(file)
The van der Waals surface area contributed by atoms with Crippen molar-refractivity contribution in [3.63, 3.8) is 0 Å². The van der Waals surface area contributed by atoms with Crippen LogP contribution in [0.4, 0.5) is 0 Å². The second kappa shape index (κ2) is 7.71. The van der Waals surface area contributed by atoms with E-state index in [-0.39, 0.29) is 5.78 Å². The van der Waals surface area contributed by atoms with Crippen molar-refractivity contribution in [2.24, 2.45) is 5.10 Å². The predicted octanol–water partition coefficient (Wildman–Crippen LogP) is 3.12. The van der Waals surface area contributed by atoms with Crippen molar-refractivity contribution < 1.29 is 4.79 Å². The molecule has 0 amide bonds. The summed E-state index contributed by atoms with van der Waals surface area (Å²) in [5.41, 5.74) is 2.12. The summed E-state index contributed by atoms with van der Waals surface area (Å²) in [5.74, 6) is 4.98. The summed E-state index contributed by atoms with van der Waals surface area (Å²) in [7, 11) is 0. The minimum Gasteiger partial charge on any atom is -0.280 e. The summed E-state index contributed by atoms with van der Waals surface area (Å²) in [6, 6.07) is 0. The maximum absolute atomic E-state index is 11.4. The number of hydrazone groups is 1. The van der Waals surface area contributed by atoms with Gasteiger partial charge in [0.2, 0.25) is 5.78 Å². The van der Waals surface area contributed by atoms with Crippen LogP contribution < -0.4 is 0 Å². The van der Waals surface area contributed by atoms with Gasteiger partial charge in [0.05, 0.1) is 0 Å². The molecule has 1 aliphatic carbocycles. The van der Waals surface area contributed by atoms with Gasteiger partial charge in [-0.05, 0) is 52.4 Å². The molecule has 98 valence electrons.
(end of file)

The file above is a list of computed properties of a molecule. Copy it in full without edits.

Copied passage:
The van der Waals surface area contributed by atoms with Crippen molar-refractivity contribution in [3.63, 3.8) is 0 Å². The van der Waals surface area contributed by atoms with Crippen LogP contribution in [0.4, 0.5) is 0 Å². The second kappa shape index (κ2) is 7.71. The van der Waals surface area contributed by atoms with E-state index in [-0.39, 0.29) is 5.78 Å². The van der Waals surface area contributed by atoms with Crippen molar-refractivity contribution in [2.24, 2.45) is 5.10 Å². The predicted octanol–water partition coefficient (Wildman–Crippen LogP) is 3.12. The van der Waals surface area contributed by atoms with Crippen molar-refractivity contribution < 1.29 is 4.79 Å². The molecule has 0 amide bonds. The summed E-state index contributed by atoms with van der Waals surface area (Å²) in [5.41, 5.74) is 2.12. The summed E-state index contributed by atoms with van der Waals surface area (Å²) in [5.74, 6) is 4.98. The summed E-state index contributed by atoms with van der Waals surface area (Å²) in [7, 11) is 0. The minimum Gasteiger partial charge on any atom is -0.280 e. The summed E-state index contributed by atoms with van der Waals surface area (Å²) in [6, 6.07) is 0. The maximum absolute atomic E-state index is 11.4. The number of hydrazone groups is 1. The van der Waals surface area contributed by atoms with Gasteiger partial charge in [0.2, 0.25) is 5.78 Å². The van der Waals surface area contributed by atoms with Crippen LogP contribution < -0.4 is 0 Å². The van der Waals surface area contributed by atoms with Gasteiger partial charge in [0.05, 0.1) is 0 Å². The molecule has 1 aliphatic carbocycles. The van der Waals surface area contributed by atoms with Gasteiger partial charge in [-0.05, 0) is 52.4 Å². The molecule has 98 valence electrons.